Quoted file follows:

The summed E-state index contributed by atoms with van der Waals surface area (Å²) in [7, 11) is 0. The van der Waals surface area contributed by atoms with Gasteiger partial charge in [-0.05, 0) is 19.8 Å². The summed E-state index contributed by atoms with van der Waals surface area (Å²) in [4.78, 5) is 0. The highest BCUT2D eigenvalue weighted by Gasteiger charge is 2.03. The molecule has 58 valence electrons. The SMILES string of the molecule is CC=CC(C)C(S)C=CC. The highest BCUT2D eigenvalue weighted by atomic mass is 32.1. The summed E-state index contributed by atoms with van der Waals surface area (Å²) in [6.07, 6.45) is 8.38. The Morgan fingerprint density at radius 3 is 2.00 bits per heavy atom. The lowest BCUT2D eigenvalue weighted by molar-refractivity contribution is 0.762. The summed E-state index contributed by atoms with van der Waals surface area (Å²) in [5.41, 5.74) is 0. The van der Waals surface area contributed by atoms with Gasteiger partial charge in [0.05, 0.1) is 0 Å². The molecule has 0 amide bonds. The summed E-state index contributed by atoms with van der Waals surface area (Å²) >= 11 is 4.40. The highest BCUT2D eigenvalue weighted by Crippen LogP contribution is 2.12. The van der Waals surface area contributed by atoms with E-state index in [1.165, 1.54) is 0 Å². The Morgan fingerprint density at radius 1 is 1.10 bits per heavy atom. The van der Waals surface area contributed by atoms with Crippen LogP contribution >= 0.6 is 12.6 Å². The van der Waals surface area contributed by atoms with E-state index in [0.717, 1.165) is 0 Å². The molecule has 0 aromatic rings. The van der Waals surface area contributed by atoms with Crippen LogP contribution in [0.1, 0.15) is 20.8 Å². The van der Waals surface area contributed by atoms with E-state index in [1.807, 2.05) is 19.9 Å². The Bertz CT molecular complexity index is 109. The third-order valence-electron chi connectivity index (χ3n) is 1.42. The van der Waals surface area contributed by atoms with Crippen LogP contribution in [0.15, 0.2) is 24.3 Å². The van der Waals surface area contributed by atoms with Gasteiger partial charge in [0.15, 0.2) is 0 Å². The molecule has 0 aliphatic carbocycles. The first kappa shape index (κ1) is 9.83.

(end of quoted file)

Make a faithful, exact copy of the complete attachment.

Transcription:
The summed E-state index contributed by atoms with van der Waals surface area (Å²) in [7, 11) is 0. The van der Waals surface area contributed by atoms with Gasteiger partial charge in [-0.05, 0) is 19.8 Å². The summed E-state index contributed by atoms with van der Waals surface area (Å²) in [4.78, 5) is 0. The highest BCUT2D eigenvalue weighted by Gasteiger charge is 2.03. The molecule has 58 valence electrons. The SMILES string of the molecule is CC=CC(C)C(S)C=CC. The highest BCUT2D eigenvalue weighted by atomic mass is 32.1. The summed E-state index contributed by atoms with van der Waals surface area (Å²) in [6.07, 6.45) is 8.38. The Morgan fingerprint density at radius 3 is 2.00 bits per heavy atom. The lowest BCUT2D eigenvalue weighted by molar-refractivity contribution is 0.762. The summed E-state index contributed by atoms with van der Waals surface area (Å²) in [5.41, 5.74) is 0. The van der Waals surface area contributed by atoms with Gasteiger partial charge in [0.05, 0.1) is 0 Å². The molecule has 0 amide bonds. The summed E-state index contributed by atoms with van der Waals surface area (Å²) >= 11 is 4.40. The highest BCUT2D eigenvalue weighted by Crippen LogP contribution is 2.12. The van der Waals surface area contributed by atoms with E-state index in [1.165, 1.54) is 0 Å². The Morgan fingerprint density at radius 1 is 1.10 bits per heavy atom. The van der Waals surface area contributed by atoms with Crippen LogP contribution >= 0.6 is 12.6 Å². The van der Waals surface area contributed by atoms with E-state index in [0.717, 1.165) is 0 Å². The molecule has 0 aromatic rings. The van der Waals surface area contributed by atoms with Crippen LogP contribution in [0.1, 0.15) is 20.8 Å². The van der Waals surface area contributed by atoms with E-state index in [1.807, 2.05) is 19.9 Å². The Bertz CT molecular complexity index is 109. The third-order valence-electron chi connectivity index (χ3n) is 1.42. The van der Waals surface area contributed by atoms with Crippen LogP contribution in [0.15, 0.2) is 24.3 Å². The van der Waals surface area contributed by atoms with Gasteiger partial charge in [0.15, 0.2) is 0 Å². The molecule has 0 aliphatic carbocycles. The first kappa shape index (κ1) is 9.83.